In fact, food boxes are very big business. Nestlé, the world's largest food and beverage company, recently purchased recipe box company Simply Cook, a purveyor of ‘easy-to-follow’ letterbox sized recipe boxes with pre-portioned flavour blends. It’s just one of a number of multi-million-dollar purchases that includes UK recipe box Mindful Chef and the US meal subscription service Freshly (worth an estimated $950m price tag).
Companies such as Germany’s Hello Fresh, the leader in the $300 million Australian meal-kit market, and fast-growing in New Zealand, has revised its global revenue upwards to as much as €710 million ($1.2 billion) for the first quarter of 2021, compared with €410 million this time last year.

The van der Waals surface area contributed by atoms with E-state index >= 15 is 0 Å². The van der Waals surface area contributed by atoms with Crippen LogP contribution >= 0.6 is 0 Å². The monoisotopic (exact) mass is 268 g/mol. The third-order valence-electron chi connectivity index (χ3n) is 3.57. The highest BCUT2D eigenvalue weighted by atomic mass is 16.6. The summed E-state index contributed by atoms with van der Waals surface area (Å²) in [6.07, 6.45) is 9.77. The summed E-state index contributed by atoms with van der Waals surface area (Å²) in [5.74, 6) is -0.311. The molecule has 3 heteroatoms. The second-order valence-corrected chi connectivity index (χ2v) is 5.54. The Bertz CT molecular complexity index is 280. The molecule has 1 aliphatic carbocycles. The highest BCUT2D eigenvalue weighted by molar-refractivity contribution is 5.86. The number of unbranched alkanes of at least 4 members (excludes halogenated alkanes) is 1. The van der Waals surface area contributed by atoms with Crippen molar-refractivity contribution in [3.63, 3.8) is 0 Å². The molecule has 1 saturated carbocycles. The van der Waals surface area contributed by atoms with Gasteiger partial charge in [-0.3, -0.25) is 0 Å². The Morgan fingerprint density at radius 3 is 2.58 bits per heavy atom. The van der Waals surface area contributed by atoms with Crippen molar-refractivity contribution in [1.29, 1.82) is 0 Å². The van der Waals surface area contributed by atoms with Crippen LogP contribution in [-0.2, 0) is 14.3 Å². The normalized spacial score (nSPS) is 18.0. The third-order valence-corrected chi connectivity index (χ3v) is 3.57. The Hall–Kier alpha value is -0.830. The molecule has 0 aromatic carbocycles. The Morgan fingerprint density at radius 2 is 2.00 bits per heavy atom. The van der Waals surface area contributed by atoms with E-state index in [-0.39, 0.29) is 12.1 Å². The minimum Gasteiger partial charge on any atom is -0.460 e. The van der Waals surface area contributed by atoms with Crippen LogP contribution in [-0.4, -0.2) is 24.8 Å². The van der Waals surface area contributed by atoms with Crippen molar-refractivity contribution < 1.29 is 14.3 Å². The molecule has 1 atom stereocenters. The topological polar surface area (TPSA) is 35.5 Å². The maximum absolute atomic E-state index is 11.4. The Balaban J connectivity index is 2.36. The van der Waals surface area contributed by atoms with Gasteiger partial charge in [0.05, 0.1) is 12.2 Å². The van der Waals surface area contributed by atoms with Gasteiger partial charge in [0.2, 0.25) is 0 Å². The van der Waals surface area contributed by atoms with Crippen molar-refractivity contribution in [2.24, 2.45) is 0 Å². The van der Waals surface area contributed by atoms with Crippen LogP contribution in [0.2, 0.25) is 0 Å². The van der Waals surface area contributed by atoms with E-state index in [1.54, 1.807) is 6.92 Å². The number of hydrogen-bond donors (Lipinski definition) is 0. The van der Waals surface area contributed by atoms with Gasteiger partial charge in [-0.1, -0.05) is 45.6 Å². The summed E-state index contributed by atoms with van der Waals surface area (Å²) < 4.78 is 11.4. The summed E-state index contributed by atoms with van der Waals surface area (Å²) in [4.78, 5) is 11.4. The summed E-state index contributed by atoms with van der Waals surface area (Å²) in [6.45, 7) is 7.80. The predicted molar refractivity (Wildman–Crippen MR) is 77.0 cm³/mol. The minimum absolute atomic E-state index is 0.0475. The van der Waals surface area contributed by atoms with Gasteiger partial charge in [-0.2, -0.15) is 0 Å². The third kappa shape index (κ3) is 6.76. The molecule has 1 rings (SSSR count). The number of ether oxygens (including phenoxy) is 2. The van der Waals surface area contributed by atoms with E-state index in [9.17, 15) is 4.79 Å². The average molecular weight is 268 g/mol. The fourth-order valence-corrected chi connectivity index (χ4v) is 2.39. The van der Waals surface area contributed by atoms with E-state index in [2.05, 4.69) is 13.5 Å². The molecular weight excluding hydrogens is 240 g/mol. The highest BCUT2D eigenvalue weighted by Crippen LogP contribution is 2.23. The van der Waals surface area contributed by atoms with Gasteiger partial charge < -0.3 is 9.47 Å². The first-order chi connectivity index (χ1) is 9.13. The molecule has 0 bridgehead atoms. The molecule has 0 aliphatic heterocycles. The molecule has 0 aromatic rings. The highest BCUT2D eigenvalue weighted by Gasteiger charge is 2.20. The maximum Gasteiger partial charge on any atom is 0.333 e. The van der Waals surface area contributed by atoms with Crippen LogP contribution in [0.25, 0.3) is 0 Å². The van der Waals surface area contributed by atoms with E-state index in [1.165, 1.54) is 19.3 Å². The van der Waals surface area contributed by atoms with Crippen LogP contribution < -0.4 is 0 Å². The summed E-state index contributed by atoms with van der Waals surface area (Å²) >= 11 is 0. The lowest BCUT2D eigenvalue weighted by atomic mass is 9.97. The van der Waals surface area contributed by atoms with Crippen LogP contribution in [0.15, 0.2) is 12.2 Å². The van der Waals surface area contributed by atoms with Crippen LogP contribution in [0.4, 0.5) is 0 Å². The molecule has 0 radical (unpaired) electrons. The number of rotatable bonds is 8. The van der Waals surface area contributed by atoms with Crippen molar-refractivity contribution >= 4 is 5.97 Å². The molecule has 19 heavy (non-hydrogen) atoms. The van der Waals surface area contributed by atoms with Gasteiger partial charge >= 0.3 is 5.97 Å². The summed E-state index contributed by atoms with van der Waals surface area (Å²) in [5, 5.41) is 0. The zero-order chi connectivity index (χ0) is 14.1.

The sci-fi writer William Gibson once famously wrote, “The future is already here – it's just not evenly distributed”, and the same can be said of food. While you can get slow food delivered quickly, global food distribution is uneven and wasteful.
In Western economies around one-third of food produced is thought to be wasted, and global food production is forecasted to increase by up to 70 percent to cater for population growth. Because of this, we can expect more innovation in the future of food – not just the apps we use to procure it, but in the ways we produce it more efficiently.
The range of innovative ingredients, including allergy-free nuts and algae-based seafood, is continuing to grow, especially plant-based, premium and health and wellness products. In fact, the “new normal” of consumer behavior is looking like more at-home cooking, bulk-buying basics and buying smaller amounts of “better”, the elevation of on-the-go convenience and frictionless shopping, health-aware purchasing, and an increase in the amount of people willing to pay a premium for products that mirror their ethical and sustainable principles.